Linux Commands

Changing NIS Password

Information lookup services and authentication protocols rely on secure passwords to remain credible—the Network Information Service is no exception. You can set up these passwords during configuration or when adding users. However, you can still change the user passwords from time to time.

Interestingly, users can effectively change their NIS passwords using the various methods. But irrespective of your chosen method, you must use the NIS yppasswd command.

This article will take you through the various ways to change your NIS passwords. Notably, it will focus on how you can do this using the yppasswd daemon.

Let’s go!

How to Use the yppasswd Command to Change the NIS Passwords

The standard model of installing or changing the NIS passwords is through the yppasswd daemon. The command is an alias for the passwd command. The yppasswd command modifies the /etc/passwd file once the user logs into the master server. Of course, you will need to rebuild the passwd map manually.

To change an NIS password, you must be the owner of that password. However, the root users on NIS servers have the privilege to change another user’s password even without knowing the respective user’s original password.

This action is possible by entering the root user’s password instead of the user’s original password. Notably, this privilege is not available for the root users who are accessing the system from an NIS client machine.

The syntax for this utility is as follows:

The two notable flags in the above synopsis are as follows:

  • -f [ Name ] – This flag helps to change the gecos information (information in the /etc/passwd file) in the NIS maps for every User Name.
  • -s [ Name [ ShellProg ]] – This flag changes the login shell in the maps for any User Name.

How the yppasswd Works

Once the yppasswd command is already running on your master server, you can proceed to change the passwords from any host within the domain by typing the following command:

Once you enter the given utility in the command line, the system will prompt you to enter the old password. Mostly, the NIS passwords should have a minimum of six characters.

If you enter an incorrect old password, you will not get an error message until you key in your new password. This happens because the system needs both passwords simultaneously to activate the update protocol. So, the system will only inform you if the old password is wrong after you click the update button.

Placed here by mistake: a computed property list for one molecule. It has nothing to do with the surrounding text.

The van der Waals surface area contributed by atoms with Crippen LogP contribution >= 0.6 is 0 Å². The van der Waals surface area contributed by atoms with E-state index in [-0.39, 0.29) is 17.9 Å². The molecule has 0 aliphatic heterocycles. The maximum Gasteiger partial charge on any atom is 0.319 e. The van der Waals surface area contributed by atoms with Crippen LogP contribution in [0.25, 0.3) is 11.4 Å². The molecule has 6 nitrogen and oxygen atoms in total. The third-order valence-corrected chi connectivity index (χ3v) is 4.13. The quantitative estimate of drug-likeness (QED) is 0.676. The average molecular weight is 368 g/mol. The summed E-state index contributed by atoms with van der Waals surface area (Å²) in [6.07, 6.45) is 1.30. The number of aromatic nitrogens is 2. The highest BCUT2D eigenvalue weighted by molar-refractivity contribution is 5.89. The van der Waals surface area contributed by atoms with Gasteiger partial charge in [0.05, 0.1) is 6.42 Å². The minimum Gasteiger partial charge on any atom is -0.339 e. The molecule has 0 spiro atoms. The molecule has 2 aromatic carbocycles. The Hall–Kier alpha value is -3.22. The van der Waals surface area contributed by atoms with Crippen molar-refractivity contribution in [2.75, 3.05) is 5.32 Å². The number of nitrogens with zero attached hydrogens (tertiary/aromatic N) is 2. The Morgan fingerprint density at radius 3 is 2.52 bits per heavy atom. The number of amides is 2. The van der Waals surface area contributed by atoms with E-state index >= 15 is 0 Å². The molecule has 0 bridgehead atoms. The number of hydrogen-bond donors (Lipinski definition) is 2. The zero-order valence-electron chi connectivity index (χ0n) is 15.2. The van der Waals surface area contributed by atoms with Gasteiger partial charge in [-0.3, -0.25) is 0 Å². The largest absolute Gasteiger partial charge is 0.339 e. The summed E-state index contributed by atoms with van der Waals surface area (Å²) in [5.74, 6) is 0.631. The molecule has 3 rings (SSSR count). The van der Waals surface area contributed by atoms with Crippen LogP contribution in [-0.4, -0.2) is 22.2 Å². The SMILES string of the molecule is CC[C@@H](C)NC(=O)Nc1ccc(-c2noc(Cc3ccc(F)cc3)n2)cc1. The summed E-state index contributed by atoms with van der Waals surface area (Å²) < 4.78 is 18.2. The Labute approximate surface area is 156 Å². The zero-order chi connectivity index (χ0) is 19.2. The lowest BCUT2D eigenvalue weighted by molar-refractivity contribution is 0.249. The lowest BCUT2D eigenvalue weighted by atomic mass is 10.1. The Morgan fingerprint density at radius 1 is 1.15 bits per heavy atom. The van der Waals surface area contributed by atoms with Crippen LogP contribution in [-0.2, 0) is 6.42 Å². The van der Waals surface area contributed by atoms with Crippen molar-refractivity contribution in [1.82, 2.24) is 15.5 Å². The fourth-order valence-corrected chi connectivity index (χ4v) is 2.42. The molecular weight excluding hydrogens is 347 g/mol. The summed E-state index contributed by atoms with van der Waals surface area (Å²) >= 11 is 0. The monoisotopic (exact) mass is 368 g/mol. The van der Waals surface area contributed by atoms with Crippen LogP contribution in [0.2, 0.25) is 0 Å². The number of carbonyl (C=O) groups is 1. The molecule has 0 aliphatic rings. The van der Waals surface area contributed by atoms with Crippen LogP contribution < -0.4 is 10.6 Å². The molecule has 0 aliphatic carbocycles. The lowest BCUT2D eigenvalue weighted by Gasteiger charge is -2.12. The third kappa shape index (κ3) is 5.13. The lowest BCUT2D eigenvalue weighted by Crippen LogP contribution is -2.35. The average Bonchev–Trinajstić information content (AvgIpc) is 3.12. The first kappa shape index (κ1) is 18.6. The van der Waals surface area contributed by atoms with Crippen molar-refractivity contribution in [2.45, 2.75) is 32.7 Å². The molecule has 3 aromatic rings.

The following are the three ways on how you can use the yppasswd command to change NIS passwords:

a. Change the NIS Password of a User

Notably, the previous command is handy when changing a user’s credentials. The user can handle this independently. Alternatively, a root user on a server machine can change any user’s password even without knowing the user’s existing password.

Tweak the command as shown in the following illustration. The example demonstrates how you can change the password for a user named Ken in your system. The system will prompt you to enter Ken’s password. If you are a root user on a server machine and do not know Ken’s current password, use your password before entering a new password for Ken.

b. Change the Login Shell of a User

You can also change a user’s login shell using the yppasswd daemon. You will get a prompt for the user’s new shell as the old shell comes as a default. Notably, you should do this if the yppasswd utility does not have a –noshell flag when it is run.

For example, you can change the login shell of the user named Ken to /bin/ksh using the following command:

c. Change the Gecos Information of a User

Finally, you can use the command to change the gecos information of a user, as can be found in the passswd file. Similar with the login shell modifications, this only happens when the yppasswdd utility is not started with the –nogecos flag.


The given examples are some of the common ways through which you can change the NIS passwords. Hopefully, this article is helpful and you can now go through the procedure independently.


About the author

Kennedy Brian

Brian is a computer scientist with a bias for software development, programming, and technical content development. He has been in the profession since 2015. He reads novels, jogs, or plays table tennis whenever not on gadgets. He is an expert in Python, SQL, Java, and data and network security.